No matter how you view it, the management of defined benefit (DB) pension risks is a long-term proposition.
A DB plan is a commitment with promises that need to be kept for decades. Pension managers must make decisions about the investment of millions and even billions of dollars with the knowledge that the money will provide security for retirees 10, 20, even 50 years into the future.
As employers that sponsor DB plans face fast-changing economic and financial realities, they are increasingly looking for new and better ways to manage long-term pension risks and obligations. With the rise of equity markets and the overwhelming popularity of defined contribution plans as the retirement plan-of-choice, firms are beginning to look for alternatives to managing DB obligations.
One increasingly popular method for managing pension risks is the transfer of pension liabilities to professional risk managers such as life insurance companies. Pension risk transfer (PRT) has become more popular during the past few years as companies strive to reduce their financial risks and focus more on managing their business enterprises.
The LIMRA Secure Retirement Institute reports that single premium pension buy-out product sales surpassed $8.2 billion in the second quarter 2018, more than doubling the sales totals in the second quarter 2017.1 Year-to-date, buy-out sales were $9.6 billion, 76 percent higher than prior year, LIMRA reported .
But even when transferring pension risks, sponsors of DB plans need to maintain a long-term view. While PRT may be a highly effective tactic for plan sponsors to reduce risk and transfer, it’s possible to increase pension costs and risks if a PRT is not executed with long-term goals in mind.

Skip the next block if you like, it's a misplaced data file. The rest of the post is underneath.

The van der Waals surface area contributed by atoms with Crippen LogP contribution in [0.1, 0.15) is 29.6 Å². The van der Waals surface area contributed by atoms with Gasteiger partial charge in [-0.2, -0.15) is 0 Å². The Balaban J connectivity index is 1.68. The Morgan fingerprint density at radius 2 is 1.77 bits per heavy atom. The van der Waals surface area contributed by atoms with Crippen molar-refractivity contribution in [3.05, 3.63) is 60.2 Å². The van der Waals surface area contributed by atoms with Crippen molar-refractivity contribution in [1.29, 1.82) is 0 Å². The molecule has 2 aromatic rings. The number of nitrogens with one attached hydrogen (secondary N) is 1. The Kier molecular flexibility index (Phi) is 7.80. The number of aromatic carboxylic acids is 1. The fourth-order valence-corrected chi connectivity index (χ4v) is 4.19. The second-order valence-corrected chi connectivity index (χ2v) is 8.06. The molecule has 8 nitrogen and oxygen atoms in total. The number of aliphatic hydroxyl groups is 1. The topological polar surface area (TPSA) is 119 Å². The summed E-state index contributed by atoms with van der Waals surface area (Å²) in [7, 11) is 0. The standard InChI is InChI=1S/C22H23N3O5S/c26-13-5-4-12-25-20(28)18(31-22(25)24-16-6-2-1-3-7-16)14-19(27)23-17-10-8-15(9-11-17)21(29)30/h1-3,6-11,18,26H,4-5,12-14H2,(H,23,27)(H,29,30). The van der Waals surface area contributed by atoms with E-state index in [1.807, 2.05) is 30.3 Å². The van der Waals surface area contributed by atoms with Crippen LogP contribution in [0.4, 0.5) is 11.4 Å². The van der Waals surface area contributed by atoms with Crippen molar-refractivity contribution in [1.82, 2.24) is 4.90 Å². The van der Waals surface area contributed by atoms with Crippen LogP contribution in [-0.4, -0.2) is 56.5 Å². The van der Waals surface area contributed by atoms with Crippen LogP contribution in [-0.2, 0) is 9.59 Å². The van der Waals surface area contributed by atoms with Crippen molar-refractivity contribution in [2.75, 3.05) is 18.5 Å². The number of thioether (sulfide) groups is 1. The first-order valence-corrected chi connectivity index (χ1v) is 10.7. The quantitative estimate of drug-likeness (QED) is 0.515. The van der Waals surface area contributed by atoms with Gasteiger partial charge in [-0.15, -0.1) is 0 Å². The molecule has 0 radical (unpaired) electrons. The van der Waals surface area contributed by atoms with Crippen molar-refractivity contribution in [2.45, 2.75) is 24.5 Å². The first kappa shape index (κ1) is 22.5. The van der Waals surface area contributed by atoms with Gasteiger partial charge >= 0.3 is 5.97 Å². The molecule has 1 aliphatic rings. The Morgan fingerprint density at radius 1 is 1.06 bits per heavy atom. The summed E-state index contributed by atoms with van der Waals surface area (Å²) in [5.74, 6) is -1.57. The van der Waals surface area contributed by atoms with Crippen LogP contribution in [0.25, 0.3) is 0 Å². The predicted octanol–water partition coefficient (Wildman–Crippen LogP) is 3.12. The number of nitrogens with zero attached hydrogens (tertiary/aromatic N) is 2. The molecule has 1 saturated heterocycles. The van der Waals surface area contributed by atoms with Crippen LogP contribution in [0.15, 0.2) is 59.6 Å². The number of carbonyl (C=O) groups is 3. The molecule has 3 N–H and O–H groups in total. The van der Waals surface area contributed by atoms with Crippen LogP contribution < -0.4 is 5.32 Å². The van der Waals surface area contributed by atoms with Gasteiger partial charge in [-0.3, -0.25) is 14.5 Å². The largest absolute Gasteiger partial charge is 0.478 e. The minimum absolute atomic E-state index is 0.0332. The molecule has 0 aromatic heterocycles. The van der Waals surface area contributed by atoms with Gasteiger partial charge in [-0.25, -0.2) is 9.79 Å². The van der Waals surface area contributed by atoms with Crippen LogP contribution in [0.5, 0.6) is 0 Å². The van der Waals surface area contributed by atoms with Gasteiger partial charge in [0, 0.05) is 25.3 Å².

MassMutual, through a discussion of these issues in a recently published white paper, “Pension Risk Transfer: Insights from an institutional risk manager about how to successfully de-risk and transfer pension obligations," provides an “insider” view of a successful PRT through the eyes of a professional risk manager.2 Understanding how life insurers evaluate and manage different risks may be helpful for employers who are considering a PRT or other options in managing their pension obligations.
With longer life spans and extended years in retirement, pension obligations are extending. Management of pension risks is inherently a long-term proposition and best undertaken by professionals, who routinely evaluate, price, manage and meet promises that need to be kept for decades. Experience counts.
With an eye towards managing mortality risks that often stretch a half century or more, life insurers are best positioned to manage long-term obligations such as pension payments. The more PRT and pension experience a life insurer has, the better.
Whether a plan sponsor decides to transfer its pension obligations or maintain its pension plan for the foreseeable future, a long-term outlook is important.
Keith McDonagh is Head of the Institutional Solutions businesses for Massachusetts Mutual Life Insurance Co. (MassMutual), which includes Institutional Insurance, Institutional Longevity, Defined Benefit, Institutional Investments, Stable Value, Medium Term Notes and Guaranteed Investment Contracts.
1 LIMRA International, “Secure Retirement Institute, Group Annuity Risk Transfer Survey,” Second Quarter 2018.
2 MassMutual, “Pension Risk Transfer, Insights from an institutional risk manager about how to successfully de-risk and transfer pension obligations,” September 2018.